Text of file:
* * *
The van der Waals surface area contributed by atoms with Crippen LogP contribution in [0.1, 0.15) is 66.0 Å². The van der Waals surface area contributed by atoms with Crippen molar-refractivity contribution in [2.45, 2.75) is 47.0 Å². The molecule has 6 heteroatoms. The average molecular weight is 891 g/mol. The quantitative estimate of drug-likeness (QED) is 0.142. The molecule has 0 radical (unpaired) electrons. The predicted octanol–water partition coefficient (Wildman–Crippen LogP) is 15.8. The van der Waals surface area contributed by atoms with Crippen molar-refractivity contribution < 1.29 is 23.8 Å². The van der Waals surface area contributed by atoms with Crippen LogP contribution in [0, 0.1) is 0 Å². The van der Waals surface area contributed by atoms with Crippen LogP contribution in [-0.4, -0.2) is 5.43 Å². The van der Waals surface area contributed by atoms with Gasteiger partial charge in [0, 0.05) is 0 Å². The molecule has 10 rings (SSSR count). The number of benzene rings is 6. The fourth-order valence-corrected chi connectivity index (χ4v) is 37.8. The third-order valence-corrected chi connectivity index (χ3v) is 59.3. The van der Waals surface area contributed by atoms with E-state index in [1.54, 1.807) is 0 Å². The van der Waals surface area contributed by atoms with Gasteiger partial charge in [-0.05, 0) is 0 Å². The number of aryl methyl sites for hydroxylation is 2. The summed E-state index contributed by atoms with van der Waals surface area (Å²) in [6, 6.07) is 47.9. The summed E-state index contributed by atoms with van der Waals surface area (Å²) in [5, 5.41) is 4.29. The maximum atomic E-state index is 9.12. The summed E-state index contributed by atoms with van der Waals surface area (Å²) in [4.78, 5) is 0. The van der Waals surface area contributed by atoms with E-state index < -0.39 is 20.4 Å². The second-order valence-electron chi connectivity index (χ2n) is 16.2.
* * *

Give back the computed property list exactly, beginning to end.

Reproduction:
The van der Waals surface area contributed by atoms with Crippen LogP contribution in [0.1, 0.15) is 66.0 Å². The van der Waals surface area contributed by atoms with Crippen molar-refractivity contribution in [2.45, 2.75) is 47.0 Å². The molecule has 6 heteroatoms. The average molecular weight is 891 g/mol. The quantitative estimate of drug-likeness (QED) is 0.142. The molecule has 0 radical (unpaired) electrons. The predicted octanol–water partition coefficient (Wildman–Crippen LogP) is 15.8. The van der Waals surface area contributed by atoms with Crippen molar-refractivity contribution < 1.29 is 23.8 Å². The van der Waals surface area contributed by atoms with Crippen LogP contribution in [0, 0.1) is 0 Å². The van der Waals surface area contributed by atoms with Crippen LogP contribution in [-0.4, -0.2) is 5.43 Å². The van der Waals surface area contributed by atoms with Gasteiger partial charge in [0, 0.05) is 0 Å². The molecule has 10 rings (SSSR count). The number of benzene rings is 6. The fourth-order valence-corrected chi connectivity index (χ4v) is 37.8. The third-order valence-corrected chi connectivity index (χ3v) is 59.3. The van der Waals surface area contributed by atoms with E-state index in [1.54, 1.807) is 0 Å². The van der Waals surface area contributed by atoms with Gasteiger partial charge in [-0.05, 0) is 0 Å². The number of aryl methyl sites for hydroxylation is 2. The summed E-state index contributed by atoms with van der Waals surface area (Å²) in [6, 6.07) is 47.9. The summed E-state index contributed by atoms with van der Waals surface area (Å²) in [5, 5.41) is 4.29. The maximum atomic E-state index is 9.12. The summed E-state index contributed by atoms with van der Waals surface area (Å²) in [4.78, 5) is 0. The van der Waals surface area contributed by atoms with E-state index < -0.39 is 20.4 Å². The second-order valence-electron chi connectivity index (χ2n) is 16.2.